Musings on My Gita

Devdutt Pattanaik. Photo: R. Ragu  

Author Devdutt Pattanaik gives no room for argument. After a 40-minute session on his latest book My Gita — his interpretation of the Bhagavad Gita — when someone in the audience picks at snippets from his talk, Devdutt coolly replies — “That is your Gita, this is My Gita.” Here are six takeaways from the mythologist, who is famous for his books — 7 Secrets of Shiva, 7 Secrets of Vishnu, 7 Secrets of Hindu Calendar Art, among others.

There is no truest interpretation

I have a problem with the idea of one truth. It creates hierarchy. My truth is the way I think the world is; and yours is how you think it is. Now, who is true between the two? To find this, we invite the judge — thus creating a hierarchy. I have a problem with that.

There is no true victory

Even after Yudhishtira is crowned, does Arjuna feel a sense of victory? No. His family is lost, his teacher is dead, and he does not get any wiser.

No good or bad

Only if there were asuras, could there have been devas. Only then they could have churned the ocean of milk to get the nectar.

There is constant tension between the hermit and householder

In Buddhism, a man walks out on his responsibilities and goes to a forest in search of an answer to suffering. He returns a hermit — not as a better father, son or husband. His wisdom ruptures all his relationships. In the Mahabharata, which was written in the post-Buddhist period, Arjuna gets wisdom in the middle of the battlefield. While in Buddhism, a man is asked to withdraw from the world by shutting his eyes and doing dhyan, in the Mahabharata, he is asked to open his eyes wide and see what’s going on around him.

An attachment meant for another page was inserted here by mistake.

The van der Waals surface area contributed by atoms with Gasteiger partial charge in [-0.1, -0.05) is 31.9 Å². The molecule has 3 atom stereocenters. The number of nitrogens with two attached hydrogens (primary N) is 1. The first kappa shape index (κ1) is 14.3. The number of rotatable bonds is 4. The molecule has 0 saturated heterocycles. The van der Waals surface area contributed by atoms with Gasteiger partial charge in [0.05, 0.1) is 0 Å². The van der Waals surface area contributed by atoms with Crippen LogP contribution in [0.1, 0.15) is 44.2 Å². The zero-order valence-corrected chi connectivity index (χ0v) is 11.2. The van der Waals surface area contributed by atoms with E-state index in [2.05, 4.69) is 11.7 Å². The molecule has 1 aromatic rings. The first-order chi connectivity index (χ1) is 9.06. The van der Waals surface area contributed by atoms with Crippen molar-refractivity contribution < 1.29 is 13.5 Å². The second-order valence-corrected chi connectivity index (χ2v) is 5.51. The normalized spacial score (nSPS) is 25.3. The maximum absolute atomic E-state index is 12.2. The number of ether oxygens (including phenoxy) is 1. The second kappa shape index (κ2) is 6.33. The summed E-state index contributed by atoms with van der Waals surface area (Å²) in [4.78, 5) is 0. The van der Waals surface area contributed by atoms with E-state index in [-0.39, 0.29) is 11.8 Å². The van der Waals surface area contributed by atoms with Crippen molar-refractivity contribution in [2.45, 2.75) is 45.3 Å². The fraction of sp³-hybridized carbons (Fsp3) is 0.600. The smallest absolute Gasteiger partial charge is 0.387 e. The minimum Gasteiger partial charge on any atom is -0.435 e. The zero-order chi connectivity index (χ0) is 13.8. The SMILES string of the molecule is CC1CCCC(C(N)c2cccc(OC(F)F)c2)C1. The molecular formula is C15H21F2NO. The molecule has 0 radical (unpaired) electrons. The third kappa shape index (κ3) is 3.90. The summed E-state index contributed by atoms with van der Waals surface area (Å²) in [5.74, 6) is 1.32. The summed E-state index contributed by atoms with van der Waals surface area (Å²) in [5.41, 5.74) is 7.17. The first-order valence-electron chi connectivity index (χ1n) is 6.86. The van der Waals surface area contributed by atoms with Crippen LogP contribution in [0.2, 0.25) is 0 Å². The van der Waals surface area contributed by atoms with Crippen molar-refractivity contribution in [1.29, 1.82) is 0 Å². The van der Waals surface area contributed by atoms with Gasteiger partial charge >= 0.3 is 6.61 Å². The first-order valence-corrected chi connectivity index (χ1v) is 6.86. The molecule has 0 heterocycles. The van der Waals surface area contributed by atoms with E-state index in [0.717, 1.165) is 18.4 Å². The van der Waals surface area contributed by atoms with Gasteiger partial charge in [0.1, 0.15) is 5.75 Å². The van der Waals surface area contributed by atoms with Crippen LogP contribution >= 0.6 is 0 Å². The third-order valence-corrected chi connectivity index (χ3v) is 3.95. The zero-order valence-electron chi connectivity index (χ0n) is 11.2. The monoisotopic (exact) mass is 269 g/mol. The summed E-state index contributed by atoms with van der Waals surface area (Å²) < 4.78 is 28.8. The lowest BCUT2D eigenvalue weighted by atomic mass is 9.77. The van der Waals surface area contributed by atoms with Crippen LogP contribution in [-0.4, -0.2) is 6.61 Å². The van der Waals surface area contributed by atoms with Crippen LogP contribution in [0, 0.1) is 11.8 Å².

Monasticism overshadows the Indian thought

If you see, all great commentators are monks. Take for example (Sant) Gnaneswar, who translated the Gita in Marathi.

He and his brother were neglected by their parents, who took off to a far-off land to become sanyasis, abandoning their responsibility. The children were not accepted by the villagers. While Gnaneswar ideally should have been angered with the situation, he was at peace, as he had acquired wisdom from the sages. The theme of renunciation is quite often used.

Take another example — Gandhi: he never wanted to portray himself as a householder.

Give to get

Yagna, a word that is repeated many times in the Gita, seems to be translated wrongly as ‘sacrifice’, when it means ‘exchange’.

It is an indicator of humanity. You give something, and in return you get. Nowadays, that doesn’t seem to happen. Everybody clings to their territory, resulting in a tug of war.

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Printable version | Jul 30, 2021 5:45:57 AM |

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